If you watched the NASCAR Nationwide series race on June 13 at Kentucky Speedway you may have glimpsed an interesting logo roaring around the track. Yes indeed, that is the logo for the Greater Owensboro (KY) Chamber of Commerce on the bottom quarterpanel near the rear tire on the Number 0 car.
Mark Green, the car's driver, is an Owensboro native and when car owner JD Motorsports was looking for a sponsor for the Meijer 300 in Kentucky they turned to Owensboro Chamber President Jody Wassmer for help. Jody turned to K. Wayne Foster, founder of American Patriot Getaways and 2009 Board Chair of the Owensboro Chamber.
"Wayne is very community oriented," said Wassmer. "It's not costing the chamber anything. And it's not every day a chamber of any size gets to have its name on a car."
NASCAR fans, eat your hearts out.
Card Check Lite?
2009 has been a roller coaster year for Card Check. EFCA was riding high at the start of the year, but has seen support erode as businesses ramped up grassroots advocacy efforts. House Democrats would likely pass a Card Check proposal, but have deferred leadership to Senate Democrats. Even with Al Franken (who was seated yesterday as Minnesota's junior Senator) the Senate Democrats lacks a filibuster proof majority on Card Check because several Senators, including Lincoln, Feinstein, and Specter, have voiced opposition. Others such as Landrieu, Nelson and Webb have expressed concerns.
But you shouldn't count out Card Check yet. Not by a long shot. Compromise discussions are underway businesses could soon be faced with "Card Check Lite" that may contain many of the onerous provisions of the first bill including binding arbitration.
If you haven't tuned in to the Card Check discussion for a few weeks, you need to get plugged back in. This article - Stay Tuned For Card Check "Lite" by the US Chamber's Glenn Spencer - offers a good recap of where a compromise might be headed and what that means for business.
State Tax and Budget Trends and Resources
Most states started their 2010 fiscal year today, but not all have budgets in place. Late night budget deliberations yesterday in California, Pennsylvania, and Illinois broke down before any resolutions were reached, leaving those states operating without any way to pay bills or state employees. Many others scrambled to get budget finished, some still have major holes, some are only running by executive order. Click HERE to read more about the budget troubles from Connecticut to Arizona.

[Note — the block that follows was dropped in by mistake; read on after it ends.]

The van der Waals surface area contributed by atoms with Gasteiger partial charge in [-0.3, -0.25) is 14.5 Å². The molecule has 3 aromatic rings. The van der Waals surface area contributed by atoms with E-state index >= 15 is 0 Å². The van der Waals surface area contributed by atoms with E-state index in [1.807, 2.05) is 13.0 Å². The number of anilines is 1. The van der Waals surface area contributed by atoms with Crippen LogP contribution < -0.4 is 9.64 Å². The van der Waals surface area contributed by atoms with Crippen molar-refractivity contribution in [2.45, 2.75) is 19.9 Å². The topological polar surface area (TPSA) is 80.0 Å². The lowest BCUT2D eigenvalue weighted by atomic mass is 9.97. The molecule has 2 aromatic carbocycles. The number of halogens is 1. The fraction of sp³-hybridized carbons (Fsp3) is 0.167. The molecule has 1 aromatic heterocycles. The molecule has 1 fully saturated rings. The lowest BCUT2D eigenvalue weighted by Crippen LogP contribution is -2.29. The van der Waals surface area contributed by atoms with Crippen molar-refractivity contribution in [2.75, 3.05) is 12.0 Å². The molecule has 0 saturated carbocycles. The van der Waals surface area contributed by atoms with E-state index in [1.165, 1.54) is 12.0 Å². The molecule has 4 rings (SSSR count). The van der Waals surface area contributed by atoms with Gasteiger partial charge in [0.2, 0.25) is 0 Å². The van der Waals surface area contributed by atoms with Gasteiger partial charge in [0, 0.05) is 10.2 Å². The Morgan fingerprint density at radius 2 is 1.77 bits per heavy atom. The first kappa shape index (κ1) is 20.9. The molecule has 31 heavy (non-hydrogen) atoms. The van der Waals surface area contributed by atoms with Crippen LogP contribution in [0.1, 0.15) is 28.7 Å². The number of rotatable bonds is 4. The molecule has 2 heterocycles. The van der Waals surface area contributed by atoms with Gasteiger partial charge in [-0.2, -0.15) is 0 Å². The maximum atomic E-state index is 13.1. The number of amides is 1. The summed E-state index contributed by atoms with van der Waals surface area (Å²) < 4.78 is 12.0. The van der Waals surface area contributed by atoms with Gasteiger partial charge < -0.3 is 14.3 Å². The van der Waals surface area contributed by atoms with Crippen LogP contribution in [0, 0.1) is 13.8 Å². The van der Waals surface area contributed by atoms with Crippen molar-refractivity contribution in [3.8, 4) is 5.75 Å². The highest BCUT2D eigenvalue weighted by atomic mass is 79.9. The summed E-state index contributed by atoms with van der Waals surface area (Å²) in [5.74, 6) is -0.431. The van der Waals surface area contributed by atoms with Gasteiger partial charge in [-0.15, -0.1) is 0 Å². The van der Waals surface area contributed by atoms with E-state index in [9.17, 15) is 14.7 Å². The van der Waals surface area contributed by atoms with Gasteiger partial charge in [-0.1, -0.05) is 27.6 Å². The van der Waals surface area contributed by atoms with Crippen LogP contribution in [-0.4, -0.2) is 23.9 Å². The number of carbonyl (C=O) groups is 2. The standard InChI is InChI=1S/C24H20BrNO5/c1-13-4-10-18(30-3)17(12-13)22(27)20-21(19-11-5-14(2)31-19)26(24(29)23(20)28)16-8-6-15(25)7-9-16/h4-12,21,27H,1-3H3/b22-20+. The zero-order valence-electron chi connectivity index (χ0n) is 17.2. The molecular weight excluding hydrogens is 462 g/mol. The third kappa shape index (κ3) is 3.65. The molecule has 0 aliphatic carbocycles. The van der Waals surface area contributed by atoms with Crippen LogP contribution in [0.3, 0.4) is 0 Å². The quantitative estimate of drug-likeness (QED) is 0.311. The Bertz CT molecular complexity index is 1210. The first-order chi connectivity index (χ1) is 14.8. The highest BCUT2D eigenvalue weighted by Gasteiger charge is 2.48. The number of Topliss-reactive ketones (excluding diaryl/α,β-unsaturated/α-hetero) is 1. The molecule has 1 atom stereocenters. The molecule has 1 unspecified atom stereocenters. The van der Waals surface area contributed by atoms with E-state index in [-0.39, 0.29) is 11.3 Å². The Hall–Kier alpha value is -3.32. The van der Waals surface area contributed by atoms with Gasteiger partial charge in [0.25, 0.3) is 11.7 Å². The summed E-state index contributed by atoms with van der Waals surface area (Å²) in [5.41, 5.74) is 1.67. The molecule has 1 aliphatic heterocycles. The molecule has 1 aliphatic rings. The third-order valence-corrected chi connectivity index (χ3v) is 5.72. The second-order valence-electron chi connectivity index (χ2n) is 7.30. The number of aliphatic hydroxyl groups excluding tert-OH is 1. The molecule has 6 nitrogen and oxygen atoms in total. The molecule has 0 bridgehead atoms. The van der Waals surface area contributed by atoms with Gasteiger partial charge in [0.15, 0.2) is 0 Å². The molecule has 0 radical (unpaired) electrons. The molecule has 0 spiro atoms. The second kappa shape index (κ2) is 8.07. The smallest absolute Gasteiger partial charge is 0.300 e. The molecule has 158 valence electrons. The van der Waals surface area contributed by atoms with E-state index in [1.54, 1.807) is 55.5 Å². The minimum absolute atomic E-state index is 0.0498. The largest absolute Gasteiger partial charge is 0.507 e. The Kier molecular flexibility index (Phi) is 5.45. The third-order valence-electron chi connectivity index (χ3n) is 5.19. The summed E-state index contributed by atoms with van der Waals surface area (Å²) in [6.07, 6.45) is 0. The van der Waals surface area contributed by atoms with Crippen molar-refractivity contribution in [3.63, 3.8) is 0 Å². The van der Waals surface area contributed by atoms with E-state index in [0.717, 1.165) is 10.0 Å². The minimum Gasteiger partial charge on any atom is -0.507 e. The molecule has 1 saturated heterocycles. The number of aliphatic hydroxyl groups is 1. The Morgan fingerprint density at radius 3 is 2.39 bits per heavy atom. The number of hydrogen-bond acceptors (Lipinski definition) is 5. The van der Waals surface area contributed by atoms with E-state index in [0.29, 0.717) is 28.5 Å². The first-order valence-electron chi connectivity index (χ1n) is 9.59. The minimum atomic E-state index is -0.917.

Merely having a budget in place does not put your state in the clear. 48 states are facing significant budget deficits, so unless you are in Montana or North Dakota, this issue is immediately pressing.
How can states bridge the gap between their projected expenses and projected revenue? In some cases federal stimulus money is helping, but that's obviously a short term fix and the feds signaled to California last week that they are not interested in stepping in to cover operating budgets. That leaves two basic options - cut costs (i.e. slash services) and/or raise revenue (i.e. hiketaxes and fees). Neither are easy and chambers of commerce must be on guard for both.
There are certainly ways to cut state government expense and waste, however, many government services from police and fire protection to education to economic development and tourism promotion are integral to the prosperity of our communities. On the revenue side, businesses are often a target for tax increases as opposed to broader taxes like income, sales or property. But chambers know that increased business taxes impact everyone by dissuading hiring and investment by business.
Some trends to watch -
- Income Tax Hike on the Wealthy - New York increased income taxes more than 2% on individuals earning more than 500K